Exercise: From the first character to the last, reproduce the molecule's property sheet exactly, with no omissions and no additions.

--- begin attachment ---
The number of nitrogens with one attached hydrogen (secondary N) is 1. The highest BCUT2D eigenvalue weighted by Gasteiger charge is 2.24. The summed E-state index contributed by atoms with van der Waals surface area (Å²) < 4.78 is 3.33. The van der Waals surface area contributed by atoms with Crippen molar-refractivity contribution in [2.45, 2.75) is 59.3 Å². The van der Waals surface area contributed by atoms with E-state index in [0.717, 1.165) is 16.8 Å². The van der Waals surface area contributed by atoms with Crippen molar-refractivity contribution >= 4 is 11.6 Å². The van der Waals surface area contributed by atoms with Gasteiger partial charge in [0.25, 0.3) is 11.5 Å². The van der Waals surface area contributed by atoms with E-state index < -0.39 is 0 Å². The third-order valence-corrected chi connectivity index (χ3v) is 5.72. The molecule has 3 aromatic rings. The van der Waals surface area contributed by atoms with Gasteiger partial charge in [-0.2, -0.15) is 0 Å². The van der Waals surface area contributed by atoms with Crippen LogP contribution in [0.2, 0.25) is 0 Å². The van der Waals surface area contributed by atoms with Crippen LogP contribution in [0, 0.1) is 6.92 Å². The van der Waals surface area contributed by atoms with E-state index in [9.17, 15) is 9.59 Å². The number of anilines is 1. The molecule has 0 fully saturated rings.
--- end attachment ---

The number of nitrogens with one attached hydrogen (secondary N) is 1. The highest BCUT2D eigenvalue weighted by Gasteiger charge is 2.24. The summed E-state index contributed by atoms with van der Waals surface area (Å²) < 4.78 is 3.33. The van der Waals surface area contributed by atoms with Crippen molar-refractivity contribution in [2.45, 2.75) is 59.3 Å². The van der Waals surface area contributed by atoms with E-state index in [0.717, 1.165) is 16.8 Å². The van der Waals surface area contributed by atoms with Crippen molar-refractivity contribution >= 4 is 11.6 Å². The van der Waals surface area contributed by atoms with Gasteiger partial charge in [0.25, 0.3) is 11.5 Å². The van der Waals surface area contributed by atoms with E-state index < -0.39 is 0 Å². The third-order valence-corrected chi connectivity index (χ3v) is 5.72. The molecule has 3 aromatic rings. The van der Waals surface area contributed by atoms with Gasteiger partial charge in [-0.2, -0.15) is 0 Å². The van der Waals surface area contributed by atoms with Crippen LogP contribution in [0.2, 0.25) is 0 Å². The van der Waals surface area contributed by atoms with Crippen LogP contribution in [0, 0.1) is 6.92 Å². The van der Waals surface area contributed by atoms with E-state index in [9.17, 15) is 9.59 Å². The number of anilines is 1. The molecule has 0 fully saturated rings.